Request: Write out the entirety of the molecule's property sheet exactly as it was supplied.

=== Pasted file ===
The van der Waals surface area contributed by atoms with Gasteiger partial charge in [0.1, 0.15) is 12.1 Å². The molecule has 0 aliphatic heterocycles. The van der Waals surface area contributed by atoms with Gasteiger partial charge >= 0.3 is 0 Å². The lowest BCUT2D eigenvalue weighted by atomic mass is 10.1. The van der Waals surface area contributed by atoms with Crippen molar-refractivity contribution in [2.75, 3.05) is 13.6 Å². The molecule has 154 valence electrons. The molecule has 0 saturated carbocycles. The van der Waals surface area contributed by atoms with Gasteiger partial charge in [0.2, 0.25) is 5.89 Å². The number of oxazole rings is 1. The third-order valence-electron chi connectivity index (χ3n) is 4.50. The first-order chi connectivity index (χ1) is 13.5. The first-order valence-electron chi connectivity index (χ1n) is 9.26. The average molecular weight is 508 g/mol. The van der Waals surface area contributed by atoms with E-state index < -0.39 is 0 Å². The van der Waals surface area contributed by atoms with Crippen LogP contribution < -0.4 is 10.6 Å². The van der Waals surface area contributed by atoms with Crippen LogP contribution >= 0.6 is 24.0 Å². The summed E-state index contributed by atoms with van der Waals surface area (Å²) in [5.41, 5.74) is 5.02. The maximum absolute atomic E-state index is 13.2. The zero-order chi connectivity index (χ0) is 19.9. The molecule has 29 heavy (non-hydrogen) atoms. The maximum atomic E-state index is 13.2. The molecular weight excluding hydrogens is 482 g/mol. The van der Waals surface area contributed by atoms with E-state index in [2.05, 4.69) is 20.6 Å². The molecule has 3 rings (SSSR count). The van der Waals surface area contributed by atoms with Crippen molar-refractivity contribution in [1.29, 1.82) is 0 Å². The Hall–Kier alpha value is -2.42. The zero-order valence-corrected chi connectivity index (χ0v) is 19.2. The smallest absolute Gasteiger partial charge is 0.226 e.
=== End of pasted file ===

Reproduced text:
The van der Waals surface area contributed by atoms with Gasteiger partial charge in [0.1, 0.15) is 12.1 Å². The molecule has 0 aliphatic heterocycles. The van der Waals surface area contributed by atoms with Gasteiger partial charge >= 0.3 is 0 Å². The lowest BCUT2D eigenvalue weighted by atomic mass is 10.1. The van der Waals surface area contributed by atoms with Crippen molar-refractivity contribution in [2.75, 3.05) is 13.6 Å². The molecule has 154 valence electrons. The molecule has 0 saturated carbocycles. The van der Waals surface area contributed by atoms with Gasteiger partial charge in [0.2, 0.25) is 5.89 Å². The number of oxazole rings is 1. The third-order valence-electron chi connectivity index (χ3n) is 4.50. The first-order chi connectivity index (χ1) is 13.5. The first-order valence-electron chi connectivity index (χ1n) is 9.26. The average molecular weight is 508 g/mol. The van der Waals surface area contributed by atoms with E-state index < -0.39 is 0 Å². The van der Waals surface area contributed by atoms with Crippen LogP contribution < -0.4 is 10.6 Å². The van der Waals surface area contributed by atoms with Crippen LogP contribution >= 0.6 is 24.0 Å². The summed E-state index contributed by atoms with van der Waals surface area (Å²) in [5.41, 5.74) is 5.02. The maximum absolute atomic E-state index is 13.2. The zero-order chi connectivity index (χ0) is 19.9. The molecule has 29 heavy (non-hydrogen) atoms. The maximum atomic E-state index is 13.2. The molecular weight excluding hydrogens is 482 g/mol. The van der Waals surface area contributed by atoms with E-state index in [2.05, 4.69) is 20.6 Å². The molecule has 3 rings (SSSR count). The van der Waals surface area contributed by atoms with Crippen molar-refractivity contribution in [1.29, 1.82) is 0 Å². The Hall–Kier alpha value is -2.42. The zero-order valence-corrected chi connectivity index (χ0v) is 19.2. The smallest absolute Gasteiger partial charge is 0.226 e.